The round cairn has been disturbed by the construction of a two roomed shelter within the structure of the cairn itself measuring 11.5m long by 4.7m wide and having a fireplace and chimney. This was constructed in about 1847 by workers at the Red Lake peat ties, in connection with the Naptha Works at Shipley, who re-used the cross as a chimney lintel at the same time. Following the partial destruction of the building the cross was re-erected.
There appears to have been some encroachment onto Duchy Land by Sir Petre with boundary maps deviating between boundary marks on this cairn and its neighbour Eastern White Barrow through time.
The considerable changes of use for this dramatically positioned round cairn, wayside cross and shelter known collectively as Western White Barrow and Petre’s Cross are the main reasons for its importance, how one monument can so dramatically indicate the changing aspects of land-use on Dartmoor, social disputes, religious upheavals and industrial changes is difficult to match. In one place it is possible to observe a palimpsest of change and altering values and social conditions.


National Monument Record, 2016, Pastscape, Accessed 13/07/2016 (Website). SDV359354.

The portion of the shaft of Petre's Cross (name confirmed) stands 0.8 metres high, and is of rectangular section, 0.37 metres by 0.18 metres with the broken tenon, 0.22 metres by 0.18 metres and 0.5 metres high, uppermost. See photograph.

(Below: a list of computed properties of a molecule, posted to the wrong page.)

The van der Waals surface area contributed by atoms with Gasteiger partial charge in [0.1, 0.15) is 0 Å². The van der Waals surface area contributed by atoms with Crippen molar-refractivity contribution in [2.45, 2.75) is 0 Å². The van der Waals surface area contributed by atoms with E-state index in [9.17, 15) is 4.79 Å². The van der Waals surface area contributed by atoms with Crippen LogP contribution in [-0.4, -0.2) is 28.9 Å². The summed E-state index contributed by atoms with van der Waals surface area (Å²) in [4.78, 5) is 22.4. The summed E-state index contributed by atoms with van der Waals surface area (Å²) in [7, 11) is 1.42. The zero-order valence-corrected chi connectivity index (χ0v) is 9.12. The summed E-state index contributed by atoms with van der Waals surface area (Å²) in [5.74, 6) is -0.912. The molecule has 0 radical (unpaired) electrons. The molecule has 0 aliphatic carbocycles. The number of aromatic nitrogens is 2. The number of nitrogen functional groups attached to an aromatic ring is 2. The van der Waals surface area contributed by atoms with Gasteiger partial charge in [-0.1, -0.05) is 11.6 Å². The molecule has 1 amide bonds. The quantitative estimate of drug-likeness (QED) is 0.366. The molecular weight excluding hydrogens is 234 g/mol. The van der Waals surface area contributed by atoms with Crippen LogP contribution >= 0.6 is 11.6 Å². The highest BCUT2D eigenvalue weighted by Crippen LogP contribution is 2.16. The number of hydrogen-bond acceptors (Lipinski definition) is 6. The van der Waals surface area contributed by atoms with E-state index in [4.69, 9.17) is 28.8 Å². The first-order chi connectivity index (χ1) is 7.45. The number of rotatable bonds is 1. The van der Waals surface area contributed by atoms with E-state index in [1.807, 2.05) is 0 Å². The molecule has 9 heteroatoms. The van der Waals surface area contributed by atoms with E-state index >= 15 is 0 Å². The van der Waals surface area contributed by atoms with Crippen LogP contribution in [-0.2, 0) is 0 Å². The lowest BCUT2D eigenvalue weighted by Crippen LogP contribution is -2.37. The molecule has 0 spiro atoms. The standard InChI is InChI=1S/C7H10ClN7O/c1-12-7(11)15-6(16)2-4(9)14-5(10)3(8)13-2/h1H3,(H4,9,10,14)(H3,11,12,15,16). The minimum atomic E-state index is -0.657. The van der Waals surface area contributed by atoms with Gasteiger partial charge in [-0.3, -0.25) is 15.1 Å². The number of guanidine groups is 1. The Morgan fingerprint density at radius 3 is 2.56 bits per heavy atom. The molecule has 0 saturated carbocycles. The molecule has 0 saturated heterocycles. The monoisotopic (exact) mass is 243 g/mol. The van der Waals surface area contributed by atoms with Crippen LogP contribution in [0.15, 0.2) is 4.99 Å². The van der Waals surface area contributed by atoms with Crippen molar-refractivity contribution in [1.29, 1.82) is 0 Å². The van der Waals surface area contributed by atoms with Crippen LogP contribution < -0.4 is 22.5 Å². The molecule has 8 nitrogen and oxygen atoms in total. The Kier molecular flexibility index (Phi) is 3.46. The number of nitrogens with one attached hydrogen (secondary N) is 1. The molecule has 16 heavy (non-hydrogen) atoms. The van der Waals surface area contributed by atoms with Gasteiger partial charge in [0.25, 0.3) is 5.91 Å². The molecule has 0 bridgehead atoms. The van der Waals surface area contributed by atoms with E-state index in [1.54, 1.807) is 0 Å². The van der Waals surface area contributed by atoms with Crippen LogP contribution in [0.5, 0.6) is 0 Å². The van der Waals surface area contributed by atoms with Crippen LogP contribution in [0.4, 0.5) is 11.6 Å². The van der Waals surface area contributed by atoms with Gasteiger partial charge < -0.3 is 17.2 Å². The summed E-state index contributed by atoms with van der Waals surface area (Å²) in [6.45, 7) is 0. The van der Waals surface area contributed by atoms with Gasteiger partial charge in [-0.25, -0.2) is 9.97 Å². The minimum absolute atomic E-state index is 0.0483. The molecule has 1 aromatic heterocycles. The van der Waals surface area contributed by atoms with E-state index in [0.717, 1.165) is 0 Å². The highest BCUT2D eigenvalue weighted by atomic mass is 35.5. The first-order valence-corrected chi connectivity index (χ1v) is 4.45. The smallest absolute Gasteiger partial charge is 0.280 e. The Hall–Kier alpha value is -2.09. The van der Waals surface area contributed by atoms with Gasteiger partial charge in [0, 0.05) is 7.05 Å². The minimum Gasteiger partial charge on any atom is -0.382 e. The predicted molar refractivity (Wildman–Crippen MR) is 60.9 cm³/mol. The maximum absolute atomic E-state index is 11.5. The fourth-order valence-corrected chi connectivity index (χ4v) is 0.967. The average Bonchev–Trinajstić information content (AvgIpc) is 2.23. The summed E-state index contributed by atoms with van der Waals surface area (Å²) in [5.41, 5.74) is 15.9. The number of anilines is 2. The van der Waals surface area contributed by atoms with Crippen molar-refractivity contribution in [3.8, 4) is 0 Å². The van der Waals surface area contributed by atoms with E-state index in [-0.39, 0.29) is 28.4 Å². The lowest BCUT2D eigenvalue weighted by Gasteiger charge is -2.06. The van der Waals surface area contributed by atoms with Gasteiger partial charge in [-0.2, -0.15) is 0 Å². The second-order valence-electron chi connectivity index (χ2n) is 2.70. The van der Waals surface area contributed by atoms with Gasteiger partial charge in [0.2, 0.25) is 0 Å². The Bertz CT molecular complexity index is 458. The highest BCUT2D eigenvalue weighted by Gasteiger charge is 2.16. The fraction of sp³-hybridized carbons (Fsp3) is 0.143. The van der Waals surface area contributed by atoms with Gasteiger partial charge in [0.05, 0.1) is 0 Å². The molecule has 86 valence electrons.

Ordnance Survey 1:10 000 Survey, revised. (Citing Field Investigators Comments, F1 CPC 17-JUL-1977)
The cross was destroyed in or about 1847 by workmen who built themselves a house on the cairn, and having knocked the arms off built the shaft into the building as a clavel over the fireplace. The building has been demolished but its remains are still visible. The cross was later re-erected to act as a boundary mark. Both arms are missing leaving it badly mutilated. (Citing Starkey and Hemery monographs, both 1983)

Sources / Further Reading

SDV151046Worksheet: Robinson, R.. 1977-1979. South Brent Parish Checklist. South Brent Parish Checklist. A4 Single Sheet.
SDV152953Unattributed Sites and Monuments Register Entry: Unknown. Unknown source.
SDV152955Ordnance Survey Archaeology Division Card: Ordnance Survey Archaeology Division. 1950. SX66NE37. Ordnance Survey Archaeology Division Card. Card Index. 4/5/1950.